Many of these manually analyzed transactions require insight into the details of the particular online order. These details are rarely available to the payment processor, and obtaining them from the merchant is not always easy – multiple e-commerce channels and platforms require costly integration, and for many merchants, it is easier to cope with immediate fraud-incurred expenses.

 

Non-invasive Order Analysis Engine

To better understand how false positives can be reduced without causing significant manual effort or integration costs, we prototyped a non-invasive order analysis engine that relies on machine learning, web scraping, and some algorithms.
Here is how it worked:

Overview of the process

Figure 1. Overview of the process

 

We began the process of transaction analysis with basic anomaly detection. Transactions were mapped into a multi-dimensional linear space, including dimensions such as log-amount, a representation of transaction currency and date. 

Figure 2. Two-dimensional anomaly detection with fitted Gaussian function

Figure 2. Two-dimensional anomaly detection with fitted Gaussian function

 

Using this model, any transaction that stands out would be flagged for additional processing. For the sake of the additional processing, a crawler-based on the ScrapingHub platform would have previously been connected to the merchant’s website, downloaded the product catalog, including details about volume discounts, taxes, and fees and stored them in a database. Upon receiving a flagged transaction, the engine then calculates orders that could result in the amount of the transaction in question.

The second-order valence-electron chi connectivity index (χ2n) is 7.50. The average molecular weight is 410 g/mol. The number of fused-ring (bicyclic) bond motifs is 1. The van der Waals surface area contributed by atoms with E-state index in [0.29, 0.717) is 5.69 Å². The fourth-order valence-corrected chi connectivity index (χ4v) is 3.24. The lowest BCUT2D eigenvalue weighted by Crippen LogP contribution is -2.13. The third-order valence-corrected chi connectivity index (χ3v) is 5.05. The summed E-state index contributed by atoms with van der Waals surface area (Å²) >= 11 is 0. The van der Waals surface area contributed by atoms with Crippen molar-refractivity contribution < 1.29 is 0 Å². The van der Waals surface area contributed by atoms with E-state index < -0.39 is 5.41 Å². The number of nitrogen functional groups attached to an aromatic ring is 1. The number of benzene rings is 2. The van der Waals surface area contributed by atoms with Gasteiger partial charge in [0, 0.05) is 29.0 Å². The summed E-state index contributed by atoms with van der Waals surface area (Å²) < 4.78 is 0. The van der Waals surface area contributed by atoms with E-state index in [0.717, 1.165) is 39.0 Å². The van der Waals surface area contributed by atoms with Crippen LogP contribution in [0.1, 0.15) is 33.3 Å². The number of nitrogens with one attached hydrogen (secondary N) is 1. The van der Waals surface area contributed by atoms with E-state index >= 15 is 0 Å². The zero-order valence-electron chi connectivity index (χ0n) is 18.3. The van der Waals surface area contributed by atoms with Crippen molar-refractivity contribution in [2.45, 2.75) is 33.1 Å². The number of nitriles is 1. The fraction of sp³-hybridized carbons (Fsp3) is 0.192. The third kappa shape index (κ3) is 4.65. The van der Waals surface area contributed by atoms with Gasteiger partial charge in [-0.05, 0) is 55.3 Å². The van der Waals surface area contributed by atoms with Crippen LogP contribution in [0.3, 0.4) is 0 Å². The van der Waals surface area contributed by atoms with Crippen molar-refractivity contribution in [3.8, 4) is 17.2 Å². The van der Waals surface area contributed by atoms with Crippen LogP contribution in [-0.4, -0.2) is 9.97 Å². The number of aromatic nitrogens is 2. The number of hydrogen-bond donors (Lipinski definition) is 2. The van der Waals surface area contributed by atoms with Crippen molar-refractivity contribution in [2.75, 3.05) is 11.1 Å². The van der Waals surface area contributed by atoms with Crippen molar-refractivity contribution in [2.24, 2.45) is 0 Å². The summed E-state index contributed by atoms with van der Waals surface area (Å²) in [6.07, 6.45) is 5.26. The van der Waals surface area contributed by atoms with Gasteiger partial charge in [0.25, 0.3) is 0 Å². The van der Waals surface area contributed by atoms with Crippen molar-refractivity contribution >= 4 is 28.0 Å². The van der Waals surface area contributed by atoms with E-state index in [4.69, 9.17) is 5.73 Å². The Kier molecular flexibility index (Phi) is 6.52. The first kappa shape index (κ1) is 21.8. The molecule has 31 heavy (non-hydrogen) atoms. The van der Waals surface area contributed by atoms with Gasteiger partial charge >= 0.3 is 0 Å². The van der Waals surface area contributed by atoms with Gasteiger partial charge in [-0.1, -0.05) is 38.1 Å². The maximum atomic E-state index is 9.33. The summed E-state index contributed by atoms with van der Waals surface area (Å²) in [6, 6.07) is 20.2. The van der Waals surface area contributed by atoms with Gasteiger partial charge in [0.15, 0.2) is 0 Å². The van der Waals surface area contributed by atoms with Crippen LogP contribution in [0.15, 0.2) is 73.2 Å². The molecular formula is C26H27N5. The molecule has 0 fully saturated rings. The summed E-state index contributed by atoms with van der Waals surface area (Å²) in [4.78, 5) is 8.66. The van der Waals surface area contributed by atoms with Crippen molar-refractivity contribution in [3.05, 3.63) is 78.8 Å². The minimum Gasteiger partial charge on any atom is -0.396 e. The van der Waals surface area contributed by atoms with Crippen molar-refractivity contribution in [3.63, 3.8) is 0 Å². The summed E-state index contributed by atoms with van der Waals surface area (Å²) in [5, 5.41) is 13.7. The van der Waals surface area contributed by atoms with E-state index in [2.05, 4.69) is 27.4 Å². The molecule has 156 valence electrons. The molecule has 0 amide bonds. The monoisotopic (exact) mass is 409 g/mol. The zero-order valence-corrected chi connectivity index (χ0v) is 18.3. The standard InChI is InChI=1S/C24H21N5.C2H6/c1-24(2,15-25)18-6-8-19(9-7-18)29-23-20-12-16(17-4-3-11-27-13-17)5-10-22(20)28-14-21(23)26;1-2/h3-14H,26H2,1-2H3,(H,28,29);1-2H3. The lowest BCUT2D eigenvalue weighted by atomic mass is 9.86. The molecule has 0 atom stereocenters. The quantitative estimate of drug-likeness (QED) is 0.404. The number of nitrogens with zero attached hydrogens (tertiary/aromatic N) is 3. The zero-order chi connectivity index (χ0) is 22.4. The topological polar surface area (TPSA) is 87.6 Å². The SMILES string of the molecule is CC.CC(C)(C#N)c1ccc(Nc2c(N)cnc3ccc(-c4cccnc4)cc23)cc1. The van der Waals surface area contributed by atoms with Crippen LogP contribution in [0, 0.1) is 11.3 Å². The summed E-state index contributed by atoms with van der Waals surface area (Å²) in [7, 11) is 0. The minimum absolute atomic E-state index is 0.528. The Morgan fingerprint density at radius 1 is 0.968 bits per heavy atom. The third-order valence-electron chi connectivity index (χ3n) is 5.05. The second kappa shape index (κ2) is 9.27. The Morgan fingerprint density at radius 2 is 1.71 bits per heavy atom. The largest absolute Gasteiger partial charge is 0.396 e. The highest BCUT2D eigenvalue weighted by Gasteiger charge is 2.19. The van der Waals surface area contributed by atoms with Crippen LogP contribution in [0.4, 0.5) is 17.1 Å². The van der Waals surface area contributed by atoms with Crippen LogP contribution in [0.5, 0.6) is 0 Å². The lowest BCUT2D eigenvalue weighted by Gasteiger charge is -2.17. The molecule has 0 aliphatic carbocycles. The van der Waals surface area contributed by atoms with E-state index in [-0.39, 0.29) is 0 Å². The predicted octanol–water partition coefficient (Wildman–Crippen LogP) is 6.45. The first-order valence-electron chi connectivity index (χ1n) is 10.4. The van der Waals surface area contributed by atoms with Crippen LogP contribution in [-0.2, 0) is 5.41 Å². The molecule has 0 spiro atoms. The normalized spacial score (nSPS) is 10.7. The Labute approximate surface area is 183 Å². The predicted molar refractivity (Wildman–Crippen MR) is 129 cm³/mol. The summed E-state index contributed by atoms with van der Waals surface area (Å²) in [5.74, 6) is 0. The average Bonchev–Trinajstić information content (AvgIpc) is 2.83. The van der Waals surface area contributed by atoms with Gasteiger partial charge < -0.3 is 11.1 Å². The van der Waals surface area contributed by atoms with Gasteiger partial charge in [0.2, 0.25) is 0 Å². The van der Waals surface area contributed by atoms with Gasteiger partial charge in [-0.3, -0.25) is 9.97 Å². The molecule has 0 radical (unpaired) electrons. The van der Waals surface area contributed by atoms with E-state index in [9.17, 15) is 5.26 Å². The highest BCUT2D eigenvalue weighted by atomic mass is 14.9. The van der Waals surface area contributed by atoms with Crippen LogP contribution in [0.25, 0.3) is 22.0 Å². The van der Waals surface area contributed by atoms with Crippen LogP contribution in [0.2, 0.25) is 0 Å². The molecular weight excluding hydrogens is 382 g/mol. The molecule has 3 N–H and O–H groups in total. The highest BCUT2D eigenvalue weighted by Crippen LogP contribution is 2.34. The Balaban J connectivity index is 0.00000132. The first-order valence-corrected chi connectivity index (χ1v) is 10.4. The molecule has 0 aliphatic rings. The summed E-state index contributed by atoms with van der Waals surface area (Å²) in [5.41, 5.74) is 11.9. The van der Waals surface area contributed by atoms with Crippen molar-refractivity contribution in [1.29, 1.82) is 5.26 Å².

Figure 3. Transaction amount doesn't match advertised catalogue

Figure 3. Transaction amount doesn’t match advertised catalog

 

The engine can then be used in two ways. It can either feed its score into the overall transaction fraud scoring value, increasing or reducing the final fraud score. Or alternatively, the engine can provide insights to the fraud analyst in form of possible order compositions, so the analyst can examine the possible cart combinations to decide if they are logical.

Figure 4: Screenshot of fraud analyst’s console

 

Advantages of the Engine 

The proposed solution has several key advantages. To begin with, it is non-invasive and easy to extend to additional eCommerce websites without a costly integration effort. The logic behind the analytical engine utilizes a combination of algorithms and machine-learning tools to prioritize and “reverse-engineer” orders. 

 

Conclusion

Existing fraud prevention engines rely on data that is available at the point of payment transaction.  Any further improvement of their performance will require data about contents of the order – something not every merchant is able to provide. This is especially true for smaller merchants that can utilize an off-the-shelf shopping cart solution that’s easy to scrape, but won’t be able to provide order details to a processor due to integration effort. 

 

We believe some of the next generation fraud prevention engines will use similar techniques and we will soon start seeing them on the market. We’ll certainly be working on these and similar proof-of-concept technologies. At Credorax, we’re always looking for solutions like these to make eCommerce better for our merchants and their customers.